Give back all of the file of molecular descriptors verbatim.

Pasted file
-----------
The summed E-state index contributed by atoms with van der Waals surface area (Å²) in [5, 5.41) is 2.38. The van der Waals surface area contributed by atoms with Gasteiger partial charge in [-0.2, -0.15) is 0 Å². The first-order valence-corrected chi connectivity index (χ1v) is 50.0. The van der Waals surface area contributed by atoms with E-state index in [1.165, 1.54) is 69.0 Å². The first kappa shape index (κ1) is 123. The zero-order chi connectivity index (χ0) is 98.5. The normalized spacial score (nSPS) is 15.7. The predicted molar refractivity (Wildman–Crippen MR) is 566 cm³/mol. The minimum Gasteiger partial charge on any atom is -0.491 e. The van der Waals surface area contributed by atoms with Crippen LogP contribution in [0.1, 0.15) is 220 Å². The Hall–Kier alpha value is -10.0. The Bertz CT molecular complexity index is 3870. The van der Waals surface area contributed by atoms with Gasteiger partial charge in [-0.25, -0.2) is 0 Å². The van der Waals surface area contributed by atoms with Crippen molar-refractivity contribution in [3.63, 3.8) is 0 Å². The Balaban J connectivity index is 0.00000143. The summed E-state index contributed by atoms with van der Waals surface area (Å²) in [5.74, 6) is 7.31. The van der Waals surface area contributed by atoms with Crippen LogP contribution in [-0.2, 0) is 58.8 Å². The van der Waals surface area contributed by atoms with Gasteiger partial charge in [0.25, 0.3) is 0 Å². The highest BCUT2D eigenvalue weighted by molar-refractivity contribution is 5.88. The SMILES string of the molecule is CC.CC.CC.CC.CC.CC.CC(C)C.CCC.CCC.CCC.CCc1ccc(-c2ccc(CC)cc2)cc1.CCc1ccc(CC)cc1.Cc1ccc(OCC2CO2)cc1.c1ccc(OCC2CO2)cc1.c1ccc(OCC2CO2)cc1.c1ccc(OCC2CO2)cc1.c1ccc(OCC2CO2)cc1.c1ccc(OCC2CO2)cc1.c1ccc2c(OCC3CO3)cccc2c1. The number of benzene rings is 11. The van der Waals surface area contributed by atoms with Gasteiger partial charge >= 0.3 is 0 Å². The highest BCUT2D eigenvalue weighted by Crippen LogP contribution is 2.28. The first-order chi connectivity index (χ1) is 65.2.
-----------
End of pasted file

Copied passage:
The summed E-state index contributed by atoms with van der Waals surface area (Å²) in [5, 5.41) is 2.38. The van der Waals surface area contributed by atoms with Gasteiger partial charge in [-0.2, -0.15) is 0 Å². The first-order valence-corrected chi connectivity index (χ1v) is 50.0. The van der Waals surface area contributed by atoms with E-state index in [1.165, 1.54) is 69.0 Å². The first kappa shape index (κ1) is 123. The zero-order chi connectivity index (χ0) is 98.5. The normalized spacial score (nSPS) is 15.7. The predicted molar refractivity (Wildman–Crippen MR) is 566 cm³/mol. The minimum Gasteiger partial charge on any atom is -0.491 e. The van der Waals surface area contributed by atoms with Crippen LogP contribution in [0.1, 0.15) is 220 Å². The Hall–Kier alpha value is -10.0. The Bertz CT molecular complexity index is 3870. The van der Waals surface area contributed by atoms with Gasteiger partial charge in [-0.25, -0.2) is 0 Å². The van der Waals surface area contributed by atoms with Crippen molar-refractivity contribution in [3.63, 3.8) is 0 Å². The Balaban J connectivity index is 0.00000143. The summed E-state index contributed by atoms with van der Waals surface area (Å²) in [5.74, 6) is 7.31. The van der Waals surface area contributed by atoms with Crippen LogP contribution in [-0.2, 0) is 58.8 Å². The van der Waals surface area contributed by atoms with Gasteiger partial charge in [0.25, 0.3) is 0 Å². The highest BCUT2D eigenvalue weighted by molar-refractivity contribution is 5.88. The SMILES string of the molecule is CC.CC.CC.CC.CC.CC.CC(C)C.CCC.CCC.CCC.CCc1ccc(-c2ccc(CC)cc2)cc1.CCc1ccc(CC)cc1.Cc1ccc(OCC2CO2)cc1.c1ccc(OCC2CO2)cc1.c1ccc(OCC2CO2)cc1.c1ccc(OCC2CO2)cc1.c1ccc(OCC2CO2)cc1.c1ccc(OCC2CO2)cc1.c1ccc2c(OCC3CO3)cccc2c1. The number of benzene rings is 11. The van der Waals surface area contributed by atoms with Gasteiger partial charge >= 0.3 is 0 Å². The highest BCUT2D eigenvalue weighted by Crippen LogP contribution is 2.28. The first-order chi connectivity index (χ1) is 65.2.